By the time my life reached its fifth dimension, I survived an El Paso, Texas birth, was sealed up and boxed-in along with flatware and swept away to Savannah and somehow, Washington State was wedged in the mix. But between moves, during welcome summers, or to skirt rough patches in a tumultuous marriage, my mother and her trinity offspring fled to Jacksonville, the sunshine state’s most populous and the largest city in the contiguous United States. Every Sunday while there we attended Redeemed Baptist Church and what I looked forward to most were the quick trips before service at two, corner junk food havens owned by Miss Ruth and the other by Mr. Russell. Each stocked smoked meats, collard greens with leaves as big as elephant ears and staple items lined high upon shelves like grits and fish meal or lard. Tangerines, plums, and mangoes were also abundant. They rested over-ripened and bruised in wooden crates on the floor while a massive cooler that spanned the wall’s length housed a rainbow of triple layered Nehi soda pops buried deep within an ocean of ice.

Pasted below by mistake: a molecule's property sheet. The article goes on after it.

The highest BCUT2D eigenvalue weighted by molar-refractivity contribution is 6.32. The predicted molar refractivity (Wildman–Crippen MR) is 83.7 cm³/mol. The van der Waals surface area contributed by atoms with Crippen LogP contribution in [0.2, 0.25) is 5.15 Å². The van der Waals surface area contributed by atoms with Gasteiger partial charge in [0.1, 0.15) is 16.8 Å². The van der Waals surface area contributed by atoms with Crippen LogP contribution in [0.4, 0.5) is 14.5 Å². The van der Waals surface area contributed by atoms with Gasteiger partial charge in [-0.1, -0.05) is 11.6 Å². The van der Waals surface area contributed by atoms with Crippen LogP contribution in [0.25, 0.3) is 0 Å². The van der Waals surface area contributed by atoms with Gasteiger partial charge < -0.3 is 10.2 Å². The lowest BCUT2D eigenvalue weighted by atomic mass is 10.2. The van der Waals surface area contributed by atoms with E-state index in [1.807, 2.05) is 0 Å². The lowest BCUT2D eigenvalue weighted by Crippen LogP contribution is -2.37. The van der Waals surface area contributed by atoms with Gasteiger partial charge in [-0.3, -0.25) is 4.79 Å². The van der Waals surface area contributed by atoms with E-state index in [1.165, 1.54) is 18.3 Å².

- Pickled Sacrifice
An adolescent weakness for sweets surfaced with my introduction to those proverbial corner stores. Butter and coconut cookies sold ten for a nickel turned me into a crumb snatching fiend, but what made me whole were the twenty-five cent, fat dill pickles sold and soaked in a petite brown paper sack. My mother used to purchase huge glass jars of the Mt. Olive brand and violently knocked them three times on the counter to loosen their lids. Along with my older sisters, Linda and Natalie, I salivated when we watched our mother’s mastery, but nobody ever wanted the pickle that arose first from the brine and poked its butt out the top. She’d take a fork and discriminately stabbed four-hole-wounds into the bodies of three soured ‘cukes, lay them each onto a cheap paper towel, then rolled them gently and deliberate as though she were covering them in sacred shrouds.